(b)  Submission of offers. Submit signed and dated offers to the office specified in this solicitation at or before the exact time specified in this solicitation.

(1)  The solicitation number
(2)  The time specified in the solicitation for receipt of offers;
(3)  The name, address, and telephone number of the offeror;
(4)  A technical description of the items being offered in sufficient detail to evaluate compliance with the requirements in the solicitation.
(5)  Terms of any express warranty
(6)  Price and any discount terms
(8)  A completed copy of the representations and certifications at FAR52.212
(9)  Acknowledgment of Solicitation Amendments;
(10) Past performance information
(11)    If the offer is not submitted on the SF1449, include a statement specifying the extent of agreement with all terms, conditions, and provisions included in the solicitation.

(c)   Period of acceptance of offers.  The offeror agrees to hold the prices in its offer firm for 30 calendar days from  the date specified for receipt of offers.

Volume I – Technical Proposal

This volume must not contain any reference to price; however, resource information (such as data concerning labor hours and categories, materials, subcontracts, etc.) must be contained in the technical proposals or that the Contractor’s understanding of the requirements may be evaluated.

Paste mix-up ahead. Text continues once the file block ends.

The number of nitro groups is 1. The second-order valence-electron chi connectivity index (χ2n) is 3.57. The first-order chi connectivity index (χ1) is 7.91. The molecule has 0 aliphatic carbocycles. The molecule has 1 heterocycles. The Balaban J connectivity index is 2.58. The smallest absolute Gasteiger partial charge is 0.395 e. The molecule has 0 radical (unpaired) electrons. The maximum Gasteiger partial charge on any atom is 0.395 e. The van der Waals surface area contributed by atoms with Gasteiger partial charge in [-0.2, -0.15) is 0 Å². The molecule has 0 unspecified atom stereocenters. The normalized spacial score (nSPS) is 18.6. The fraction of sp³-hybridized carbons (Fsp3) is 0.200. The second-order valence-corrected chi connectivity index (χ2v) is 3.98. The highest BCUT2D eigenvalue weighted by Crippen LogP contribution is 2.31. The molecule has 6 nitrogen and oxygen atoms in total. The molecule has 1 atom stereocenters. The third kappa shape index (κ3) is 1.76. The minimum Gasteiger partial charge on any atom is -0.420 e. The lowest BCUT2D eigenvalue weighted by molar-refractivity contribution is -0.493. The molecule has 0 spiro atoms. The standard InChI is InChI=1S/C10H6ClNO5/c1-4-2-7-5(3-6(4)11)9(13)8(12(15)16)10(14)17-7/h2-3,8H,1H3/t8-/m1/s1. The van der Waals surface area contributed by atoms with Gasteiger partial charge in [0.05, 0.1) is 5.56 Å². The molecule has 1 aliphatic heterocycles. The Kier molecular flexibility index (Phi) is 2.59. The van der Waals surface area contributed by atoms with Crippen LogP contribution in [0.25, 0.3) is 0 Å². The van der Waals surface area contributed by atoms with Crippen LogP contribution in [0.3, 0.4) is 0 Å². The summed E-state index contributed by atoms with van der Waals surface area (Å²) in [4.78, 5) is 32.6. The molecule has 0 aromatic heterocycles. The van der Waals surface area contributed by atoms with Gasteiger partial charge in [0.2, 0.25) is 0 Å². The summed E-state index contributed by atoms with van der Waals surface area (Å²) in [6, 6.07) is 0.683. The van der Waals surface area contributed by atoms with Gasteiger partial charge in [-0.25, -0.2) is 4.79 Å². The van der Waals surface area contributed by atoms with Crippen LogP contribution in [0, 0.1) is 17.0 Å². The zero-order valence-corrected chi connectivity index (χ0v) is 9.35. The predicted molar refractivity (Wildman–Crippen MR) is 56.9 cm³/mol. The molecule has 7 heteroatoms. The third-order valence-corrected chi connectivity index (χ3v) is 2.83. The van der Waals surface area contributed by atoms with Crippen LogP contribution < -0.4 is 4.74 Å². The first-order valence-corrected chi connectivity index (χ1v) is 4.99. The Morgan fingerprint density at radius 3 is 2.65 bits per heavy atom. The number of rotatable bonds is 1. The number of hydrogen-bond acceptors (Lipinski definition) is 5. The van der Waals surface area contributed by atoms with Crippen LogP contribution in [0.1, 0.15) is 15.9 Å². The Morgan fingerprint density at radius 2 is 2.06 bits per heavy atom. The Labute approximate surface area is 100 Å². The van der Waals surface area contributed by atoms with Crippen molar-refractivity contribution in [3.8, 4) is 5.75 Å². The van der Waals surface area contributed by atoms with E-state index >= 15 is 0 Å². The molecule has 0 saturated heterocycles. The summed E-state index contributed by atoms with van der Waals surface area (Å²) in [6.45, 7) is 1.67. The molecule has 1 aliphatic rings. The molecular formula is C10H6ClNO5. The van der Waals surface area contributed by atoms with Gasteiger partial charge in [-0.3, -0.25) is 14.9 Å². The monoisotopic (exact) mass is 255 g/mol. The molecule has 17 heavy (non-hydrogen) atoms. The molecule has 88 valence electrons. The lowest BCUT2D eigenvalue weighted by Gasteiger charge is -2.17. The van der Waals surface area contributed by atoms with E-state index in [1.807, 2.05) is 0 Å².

This volume shall consist of the sections described below.

1.0   Section 1 – Transmittal Letter

A letter that formally transmits the proposal and states in general terms how the offeror meets the solicitation requirements. (not to exceed 2 pages)

2.0   Section 2 – Executive Summary and Table of Contents

In this section, the offer will be summarized, highlighting salient features of the proposal, including a description of the offeror’s approach and plans to satisfy and support requirements of this solicitation. Any technical and schedule risks should also be detailed. The summary should indicate the offeror’s complete acceptance of the technical requirements or specify any exceptions. A clear table of contents with page numbers referenced should be included. (not to exceed 5 pages)

3.0    Section 3 – Technical Approach

The technical approach should be in as much detail as the offeror considers necessary to fully explain the proposed technical approach or method and must demonstrate a clear and concise presentation that includes, but is not limited to, the requirement of the technical proposal instructions. The Technical Proposal shall be tabbed as indicated below and each tab shall not exceed the maximum page limit identified after the title of each tab. The Technical Proposal should reflect a clear understanding of the nature of the work being undertaken. The technical approach should discuss any perceived areas of risk and risk management. If subcontractors are to be utilized, the offeror shall submit the same information pertaining to the subcontractors.